Some pharmacies are charging more than twice the standard price for prescription drugs and consumers could save thousands of dollars by shopping around, a Herald on Sunday survey has revealed.
We randomly selected 10 pharmacies in Auckland, Tauranga and Hamilton and asked how much they charge for six common, non-subsidised medications.
The prices varied wildly.
One month's supply of cholesterol-management drug Vytorin was $120 at Auckland's Westfield St Lukes - $16 more than average and $41 more than the cheapest outlet, Waugh's Pharmacy in Tauranga.
The best-value Avigra, a generic brand of the sex drug Viagra, was 20 per cent cheaper than the standard rate and hair-loss drug Propecia cost between $123 and $97.
By shopping around you could save nearly $1 a tablet or $1679 over five years.
A six-month supply of partially funded contraceptive pill Loette was $53 at Life Pharmacy St Lukes but $10 cheaper in nearby Mt Eden or downtown.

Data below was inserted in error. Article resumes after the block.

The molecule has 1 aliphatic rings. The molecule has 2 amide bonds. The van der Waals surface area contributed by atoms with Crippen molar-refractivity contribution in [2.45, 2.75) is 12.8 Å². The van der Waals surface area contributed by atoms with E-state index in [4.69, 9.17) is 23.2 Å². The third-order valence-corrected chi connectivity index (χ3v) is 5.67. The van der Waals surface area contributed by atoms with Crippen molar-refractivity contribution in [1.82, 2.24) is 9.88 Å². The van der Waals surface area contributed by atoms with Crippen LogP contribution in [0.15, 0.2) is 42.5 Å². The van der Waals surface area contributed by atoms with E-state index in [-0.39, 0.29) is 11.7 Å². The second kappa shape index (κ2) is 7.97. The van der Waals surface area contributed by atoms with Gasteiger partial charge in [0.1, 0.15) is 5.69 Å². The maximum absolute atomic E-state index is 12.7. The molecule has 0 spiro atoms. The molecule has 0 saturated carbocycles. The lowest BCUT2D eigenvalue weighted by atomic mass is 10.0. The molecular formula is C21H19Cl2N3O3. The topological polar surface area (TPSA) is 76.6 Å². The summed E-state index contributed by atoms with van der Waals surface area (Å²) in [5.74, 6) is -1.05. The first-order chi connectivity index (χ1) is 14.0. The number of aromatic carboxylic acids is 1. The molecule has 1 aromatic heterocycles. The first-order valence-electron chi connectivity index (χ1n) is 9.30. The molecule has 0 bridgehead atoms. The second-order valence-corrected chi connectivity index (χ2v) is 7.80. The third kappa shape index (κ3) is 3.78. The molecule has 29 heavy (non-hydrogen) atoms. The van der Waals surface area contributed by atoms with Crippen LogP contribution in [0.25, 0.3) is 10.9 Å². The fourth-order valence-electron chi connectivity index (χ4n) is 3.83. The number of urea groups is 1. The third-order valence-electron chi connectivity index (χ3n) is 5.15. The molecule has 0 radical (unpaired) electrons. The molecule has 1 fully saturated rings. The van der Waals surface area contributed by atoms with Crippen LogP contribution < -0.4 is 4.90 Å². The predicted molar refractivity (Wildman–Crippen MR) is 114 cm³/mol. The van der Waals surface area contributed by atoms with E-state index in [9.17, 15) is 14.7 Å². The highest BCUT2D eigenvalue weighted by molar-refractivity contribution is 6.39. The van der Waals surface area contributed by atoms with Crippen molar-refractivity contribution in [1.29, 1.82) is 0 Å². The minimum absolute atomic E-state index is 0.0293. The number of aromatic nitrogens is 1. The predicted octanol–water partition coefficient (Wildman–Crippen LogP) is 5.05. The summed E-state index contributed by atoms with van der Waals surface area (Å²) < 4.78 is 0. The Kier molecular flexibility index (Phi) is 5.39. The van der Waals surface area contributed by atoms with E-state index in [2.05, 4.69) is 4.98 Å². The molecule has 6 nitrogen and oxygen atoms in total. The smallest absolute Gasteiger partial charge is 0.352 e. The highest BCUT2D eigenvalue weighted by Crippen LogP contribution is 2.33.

The most expensive pharmacy in the survey, Radius Browns Bay, charged $21 for reflux aid Losec, when the average price was $14 and the cheapest was $10.
Similarly, Radius Browns Bay charged $77 for arthritis drug Celebrex when an identical prescription would cost about $61 across town.
One of the cheapest pharmacies, St Heliers Unichem, belonged to the same group as two of the most expensive - Life Pharmacy St Lukes and Radius Browns Bay.
A pharmacist within the group told the Herald on Sunday that franchise owners could mark up medications between 30 and 50 per cent depending on the area's demographic, socioeconomic status and local competition.
Pharmacy Guild chief executive Annabel Young said pharmacies were businesses in an open market and the price ranges came down to different overheads. "They set their own prices, much like any other business," she said.
Young added that consumers should phone around local outlets to gauge the best value for money, but cautioned against rating a pharmacy on price alone.
"The value you get from a pharmacist is in the discussion of your condition and the side-effects of the medication," she said. Auckland City Hospital Pharmacy and Hamilton East Pharmacy were selected for the survey but declined to disclose their prices.
CONSIDER THE COSTS
Semi-retired Aucklander Terry Foster collected his prescriptions at his local pharmacy in Remuera. He hadn't considered there would be a significant price difference between outlets.
But he discovered a nearby pharmacy sold the same medications at a cheaper price. "I noticed it was up to 50 per cent cheaper at Greenwoods Corner," Foster, 69, said. "I regularly pick up inhalers ... and it does add up."